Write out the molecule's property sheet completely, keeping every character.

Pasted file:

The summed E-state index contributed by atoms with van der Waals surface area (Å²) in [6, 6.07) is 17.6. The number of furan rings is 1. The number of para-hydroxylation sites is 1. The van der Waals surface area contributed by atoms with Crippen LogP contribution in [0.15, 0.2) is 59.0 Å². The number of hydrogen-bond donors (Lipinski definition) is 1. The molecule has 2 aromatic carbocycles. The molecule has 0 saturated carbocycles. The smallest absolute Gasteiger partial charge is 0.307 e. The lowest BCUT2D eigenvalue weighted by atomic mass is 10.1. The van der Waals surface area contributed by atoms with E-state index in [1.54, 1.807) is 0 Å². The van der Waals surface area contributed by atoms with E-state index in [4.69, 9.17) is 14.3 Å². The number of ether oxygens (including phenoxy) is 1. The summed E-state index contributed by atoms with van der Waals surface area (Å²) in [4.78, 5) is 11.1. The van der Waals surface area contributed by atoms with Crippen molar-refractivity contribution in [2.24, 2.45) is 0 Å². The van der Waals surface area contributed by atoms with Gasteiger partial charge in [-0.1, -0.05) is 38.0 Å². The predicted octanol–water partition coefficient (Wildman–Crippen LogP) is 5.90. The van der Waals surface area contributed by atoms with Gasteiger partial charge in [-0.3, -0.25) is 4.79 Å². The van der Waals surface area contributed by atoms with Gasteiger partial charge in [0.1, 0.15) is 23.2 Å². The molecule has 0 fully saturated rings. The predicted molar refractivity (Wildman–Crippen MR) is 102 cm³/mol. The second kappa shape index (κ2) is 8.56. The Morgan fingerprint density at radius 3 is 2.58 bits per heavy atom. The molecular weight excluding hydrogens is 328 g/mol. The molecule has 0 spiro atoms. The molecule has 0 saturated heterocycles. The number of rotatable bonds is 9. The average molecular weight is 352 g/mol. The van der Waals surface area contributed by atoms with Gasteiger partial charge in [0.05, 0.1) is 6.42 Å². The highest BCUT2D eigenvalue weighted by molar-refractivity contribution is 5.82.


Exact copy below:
The summed E-state index contributed by atoms with van der Waals surface area (Å²) in [6, 6.07) is 17.6. The number of furan rings is 1. The number of para-hydroxylation sites is 1. The van der Waals surface area contributed by atoms with Crippen LogP contribution in [0.15, 0.2) is 59.0 Å². The number of hydrogen-bond donors (Lipinski definition) is 1. The molecule has 2 aromatic carbocycles. The molecule has 0 saturated carbocycles. The smallest absolute Gasteiger partial charge is 0.307 e. The lowest BCUT2D eigenvalue weighted by atomic mass is 10.1. The van der Waals surface area contributed by atoms with E-state index in [1.54, 1.807) is 0 Å². The van der Waals surface area contributed by atoms with E-state index in [4.69, 9.17) is 14.3 Å². The number of ether oxygens (including phenoxy) is 1. The summed E-state index contributed by atoms with van der Waals surface area (Å²) in [4.78, 5) is 11.1. The van der Waals surface area contributed by atoms with Crippen molar-refractivity contribution in [2.24, 2.45) is 0 Å². The van der Waals surface area contributed by atoms with Gasteiger partial charge in [-0.1, -0.05) is 38.0 Å². The predicted octanol–water partition coefficient (Wildman–Crippen LogP) is 5.90. The van der Waals surface area contributed by atoms with Gasteiger partial charge in [-0.3, -0.25) is 4.79 Å². The van der Waals surface area contributed by atoms with Gasteiger partial charge in [0.1, 0.15) is 23.2 Å². The molecule has 0 fully saturated rings. The predicted molar refractivity (Wildman–Crippen MR) is 102 cm³/mol. The second kappa shape index (κ2) is 8.56. The Morgan fingerprint density at radius 3 is 2.58 bits per heavy atom. The molecular weight excluding hydrogens is 328 g/mol. The molecule has 0 spiro atoms. The molecule has 0 saturated heterocycles. The number of rotatable bonds is 9. The average molecular weight is 352 g/mol. The van der Waals surface area contributed by atoms with Gasteiger partial charge in [0.05, 0.1) is 6.42 Å². The highest BCUT2D eigenvalue weighted by molar-refractivity contribution is 5.82.